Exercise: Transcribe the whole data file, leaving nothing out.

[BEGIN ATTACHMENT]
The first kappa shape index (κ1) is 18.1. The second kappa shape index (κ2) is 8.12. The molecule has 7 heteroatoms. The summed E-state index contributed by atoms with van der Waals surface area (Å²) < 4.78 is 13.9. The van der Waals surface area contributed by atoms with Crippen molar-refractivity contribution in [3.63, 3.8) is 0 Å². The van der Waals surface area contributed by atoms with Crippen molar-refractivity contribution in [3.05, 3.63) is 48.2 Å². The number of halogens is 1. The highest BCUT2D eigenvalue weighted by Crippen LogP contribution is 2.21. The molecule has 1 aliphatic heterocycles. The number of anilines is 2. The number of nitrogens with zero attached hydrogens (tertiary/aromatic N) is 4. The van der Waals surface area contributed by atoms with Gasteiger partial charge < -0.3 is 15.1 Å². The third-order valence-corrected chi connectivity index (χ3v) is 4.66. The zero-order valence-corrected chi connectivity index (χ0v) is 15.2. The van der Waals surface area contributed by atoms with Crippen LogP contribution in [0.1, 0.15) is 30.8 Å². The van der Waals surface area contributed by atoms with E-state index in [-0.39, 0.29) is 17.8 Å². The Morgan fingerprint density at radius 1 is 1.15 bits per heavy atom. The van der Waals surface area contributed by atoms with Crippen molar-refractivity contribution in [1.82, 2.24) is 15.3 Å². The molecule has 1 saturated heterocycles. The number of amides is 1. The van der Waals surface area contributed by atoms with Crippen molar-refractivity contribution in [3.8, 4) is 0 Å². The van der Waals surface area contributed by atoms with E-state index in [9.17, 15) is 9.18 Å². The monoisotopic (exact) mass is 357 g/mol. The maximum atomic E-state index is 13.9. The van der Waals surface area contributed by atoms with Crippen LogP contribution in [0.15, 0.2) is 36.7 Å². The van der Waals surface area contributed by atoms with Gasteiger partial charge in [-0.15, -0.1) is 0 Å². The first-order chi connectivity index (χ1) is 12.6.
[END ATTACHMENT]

The first kappa shape index (κ1) is 18.1. The second kappa shape index (κ2) is 8.12. The molecule has 7 heteroatoms. The summed E-state index contributed by atoms with van der Waals surface area (Å²) < 4.78 is 13.9. The van der Waals surface area contributed by atoms with Crippen molar-refractivity contribution in [3.63, 3.8) is 0 Å². The van der Waals surface area contributed by atoms with Crippen molar-refractivity contribution in [3.05, 3.63) is 48.2 Å². The number of halogens is 1. The highest BCUT2D eigenvalue weighted by Crippen LogP contribution is 2.21. The molecule has 1 aliphatic heterocycles. The number of anilines is 2. The number of nitrogens with zero attached hydrogens (tertiary/aromatic N) is 4. The van der Waals surface area contributed by atoms with Gasteiger partial charge < -0.3 is 15.1 Å². The third-order valence-corrected chi connectivity index (χ3v) is 4.66. The zero-order valence-corrected chi connectivity index (χ0v) is 15.2. The van der Waals surface area contributed by atoms with Crippen LogP contribution in [0.1, 0.15) is 30.8 Å². The van der Waals surface area contributed by atoms with E-state index in [-0.39, 0.29) is 17.8 Å². The Morgan fingerprint density at radius 1 is 1.15 bits per heavy atom. The van der Waals surface area contributed by atoms with Crippen molar-refractivity contribution in [1.82, 2.24) is 15.3 Å². The molecule has 1 saturated heterocycles. The number of amides is 1. The van der Waals surface area contributed by atoms with Crippen molar-refractivity contribution in [3.8, 4) is 0 Å². The van der Waals surface area contributed by atoms with E-state index in [9.17, 15) is 9.18 Å². The monoisotopic (exact) mass is 357 g/mol. The maximum atomic E-state index is 13.9. The van der Waals surface area contributed by atoms with Crippen LogP contribution in [0.15, 0.2) is 36.7 Å². The van der Waals surface area contributed by atoms with Gasteiger partial charge in [-0.15, -0.1) is 0 Å². The first-order chi connectivity index (χ1) is 12.6.